Best of 2020 Q&A: Debra Thompson

Debra Thompson appears on our Best of 2020 list for the piece “My Black ancestors fled America for freedom. I left Canada to find a home. Now both countries must fight for a better world.” You can read it at The Globe and Mail.

GCL invited writers on the list to answer a questionnaire to give us further insight into their work. The following are Debra’s answers:

How did you start working on this story?

I was asked to do a public lecture as a fundraiser for the Museum of Natural and Cultural History in Eugene, Oregon. The “Ideas on Tap” series is hosted at a local brewery and is designed to bring academic research to a broader audience.

I wasn’t ready to present my latest research, but I knew I was leaving my position at the University of Oregon and had a lot of complicated feelings about leaving the United States to return to Canada. So, I decided to talk about it to an audience of strangers. Much to my surprise, the brewery was completely packed. The audience was so interested and engaged and supportive that I thought maybe the piece could turn into something publishable.

How long did it take to write this piece?

Probably about a month to write the presentation and I then spent some time over the next several months tweaking it.

What was the most challenging part of writing it?

I am a political scientist – by training, anyway – and so I don’t write about myself. Ever. Writing from or about personal experiences is not an approach that is viewed positively in my discipline. Writing for a general audience is also a very different style than what I’m used to.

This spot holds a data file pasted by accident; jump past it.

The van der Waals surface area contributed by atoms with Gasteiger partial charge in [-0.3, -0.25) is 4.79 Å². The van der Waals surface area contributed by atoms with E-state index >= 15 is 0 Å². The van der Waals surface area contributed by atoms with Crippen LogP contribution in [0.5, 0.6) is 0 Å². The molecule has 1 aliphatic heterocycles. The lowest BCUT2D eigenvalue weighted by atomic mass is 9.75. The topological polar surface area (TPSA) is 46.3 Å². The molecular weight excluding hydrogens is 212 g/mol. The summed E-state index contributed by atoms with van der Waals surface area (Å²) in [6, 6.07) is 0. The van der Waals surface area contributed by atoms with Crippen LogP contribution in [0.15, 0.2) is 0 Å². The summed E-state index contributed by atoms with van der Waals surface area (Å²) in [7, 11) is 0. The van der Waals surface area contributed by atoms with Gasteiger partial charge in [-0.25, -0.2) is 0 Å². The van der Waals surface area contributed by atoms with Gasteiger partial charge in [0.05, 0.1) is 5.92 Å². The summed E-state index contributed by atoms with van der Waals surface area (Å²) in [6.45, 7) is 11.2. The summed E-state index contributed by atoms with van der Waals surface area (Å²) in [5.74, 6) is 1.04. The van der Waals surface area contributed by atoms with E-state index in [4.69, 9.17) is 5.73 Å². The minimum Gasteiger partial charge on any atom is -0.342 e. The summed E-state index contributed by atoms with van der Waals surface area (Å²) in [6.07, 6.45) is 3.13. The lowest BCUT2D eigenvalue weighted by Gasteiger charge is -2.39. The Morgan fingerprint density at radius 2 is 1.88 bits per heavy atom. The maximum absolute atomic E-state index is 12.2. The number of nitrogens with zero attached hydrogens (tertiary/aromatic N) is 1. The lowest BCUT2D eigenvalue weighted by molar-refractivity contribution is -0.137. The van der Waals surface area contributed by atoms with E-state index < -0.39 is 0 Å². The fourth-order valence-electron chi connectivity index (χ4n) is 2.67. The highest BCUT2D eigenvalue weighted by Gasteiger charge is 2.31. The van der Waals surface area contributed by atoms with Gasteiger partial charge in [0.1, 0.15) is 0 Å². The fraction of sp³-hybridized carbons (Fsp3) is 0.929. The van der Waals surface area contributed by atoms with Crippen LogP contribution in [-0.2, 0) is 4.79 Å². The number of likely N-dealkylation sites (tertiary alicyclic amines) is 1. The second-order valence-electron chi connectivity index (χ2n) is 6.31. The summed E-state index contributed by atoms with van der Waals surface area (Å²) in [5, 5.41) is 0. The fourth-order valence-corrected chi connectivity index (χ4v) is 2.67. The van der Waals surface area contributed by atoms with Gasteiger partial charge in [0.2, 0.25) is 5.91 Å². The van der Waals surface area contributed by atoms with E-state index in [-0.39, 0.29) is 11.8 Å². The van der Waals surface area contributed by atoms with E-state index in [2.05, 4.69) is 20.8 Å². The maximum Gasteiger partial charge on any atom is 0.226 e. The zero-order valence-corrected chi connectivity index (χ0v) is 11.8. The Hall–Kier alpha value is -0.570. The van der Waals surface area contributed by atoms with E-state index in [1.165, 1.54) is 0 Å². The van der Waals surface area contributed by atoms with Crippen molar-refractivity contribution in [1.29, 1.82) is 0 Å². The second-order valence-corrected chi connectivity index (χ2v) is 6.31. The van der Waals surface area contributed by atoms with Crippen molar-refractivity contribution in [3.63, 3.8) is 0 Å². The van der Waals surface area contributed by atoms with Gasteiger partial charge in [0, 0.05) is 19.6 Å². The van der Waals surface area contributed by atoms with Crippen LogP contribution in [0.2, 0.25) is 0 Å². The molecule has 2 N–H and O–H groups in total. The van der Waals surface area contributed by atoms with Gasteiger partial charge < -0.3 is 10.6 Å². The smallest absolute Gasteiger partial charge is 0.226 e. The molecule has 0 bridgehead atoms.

In many academic settings, opaque writing is a kind of moral credentialing; complexity is frequently considered a proxy for intellectual worth. But you can’t reach a broad audience that way. At the same time, I write about race and racism and I will never simplify the terms of the debate. There is too much at stake. So, striking a balance between complexity and accessibility was certainly a challenge.

Do you have a particular writing ritual you follow?

I have two children under five, so I write when I can, as fast as I can, anywhere I can. Sometimes I try to get up early to write, but somehow, they know. And they wake up. And then we’re all just up early.

What did you find different about writing during a global pandemic?

The schools and daycares in Oregon shut down in mid-March. They did not reopen. Any semblance of work-life balance I pretended to have pre-pandemic was eviscerated in an instant. It is impossible to work full-time and take care of children full-time.

Any time that I found to write had to be negotiated with my partner, who had his own full-time job and obligations, or was stolen while my children napped or were momentarily distracted. The pandemic has most tragically stolen lives from us, but it has also stolen time, and my sense is that we – all of us, but most especially women, racialized minorities, and low-income populations – will feel the psychological, emotional, and professional consequences for decades.

What was the most surprising thing you learned about your subject (or in the case of a personal essay, yourself) during the process?

Huh. I guess it was surprising that anyone would be interested in hearing about my very personal and peculiar take on my experiences of racism in Canada and the United States. This is also my research, and so I think and write and live and breathe it all day, every day. So, the surprise was both wonder at the incredible reception to my story, and shock that so many people had never thought about the realities of racism in these countries.

What sort of reaction has your piece received from readers?